Some people say creating a book title is hard work. I say it depends on the writer’s method.
Many writers slave over a book outline, describing every character, every chapter, and often every scene. Thus a title for them is likely tedious.
For me, the book finds its title when its concept is well grounded. Of course, a title should use certain elements, like tone, expectation and interest. But breaking the brain over what works best isn’t my idea of fun. Here’s an example: Salem Street.
But what does Salem Street say? Does it suggest a thriller, science-fiction or a romance? Maybe Salem Street is a romance, because it sounds homey and inviting.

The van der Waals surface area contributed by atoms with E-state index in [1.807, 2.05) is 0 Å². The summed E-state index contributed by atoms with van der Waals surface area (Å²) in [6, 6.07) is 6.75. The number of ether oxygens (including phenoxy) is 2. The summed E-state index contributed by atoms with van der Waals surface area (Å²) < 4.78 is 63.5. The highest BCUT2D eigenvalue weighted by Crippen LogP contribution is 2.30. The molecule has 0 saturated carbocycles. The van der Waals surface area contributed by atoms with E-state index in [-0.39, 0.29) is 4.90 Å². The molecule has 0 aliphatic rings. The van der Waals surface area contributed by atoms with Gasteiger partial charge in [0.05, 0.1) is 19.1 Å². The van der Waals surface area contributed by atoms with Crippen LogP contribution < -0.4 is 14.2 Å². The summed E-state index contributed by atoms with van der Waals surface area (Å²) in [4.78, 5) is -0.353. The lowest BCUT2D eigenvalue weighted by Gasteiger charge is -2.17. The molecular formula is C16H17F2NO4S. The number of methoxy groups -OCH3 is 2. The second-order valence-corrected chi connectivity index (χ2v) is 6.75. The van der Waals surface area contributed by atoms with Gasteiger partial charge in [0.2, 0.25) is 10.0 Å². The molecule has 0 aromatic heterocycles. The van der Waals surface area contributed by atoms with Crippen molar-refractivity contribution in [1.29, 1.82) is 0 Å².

Perhaps the writer intends a story with lots of conflict between rivaling housewives, creating the title Salem Street Witches. Here intrigue suggests witch trials, brutal judgment and burnings at the stake.
Next I offer something quirky like A Knuckle for Your Thoughts. Here we have a play on words, mimicking “A nickel for your thoughts”. In this title, the word knuckle describes the story. Maybe it refers to a man who finds boxing more appealing than running his father’s business.
What’s essential is that a title must describe the book. To me, this is important, because a misleading title is counterproductive. That’s why I create a title first, imagine the plot, outline if necessary and begin to write. Then I use it to stay focused.
Would Sweet Little Kittens describe a story about two orphaned brothers named Black who bounty hunt? Probably not. Is Clan of Black more appropriate? Probably. Point is, whether you write first and create a title, or create a title and then write, the title must serve as the backbone of the story.
With this said, a new title has suddenly popped into my head: Say No More.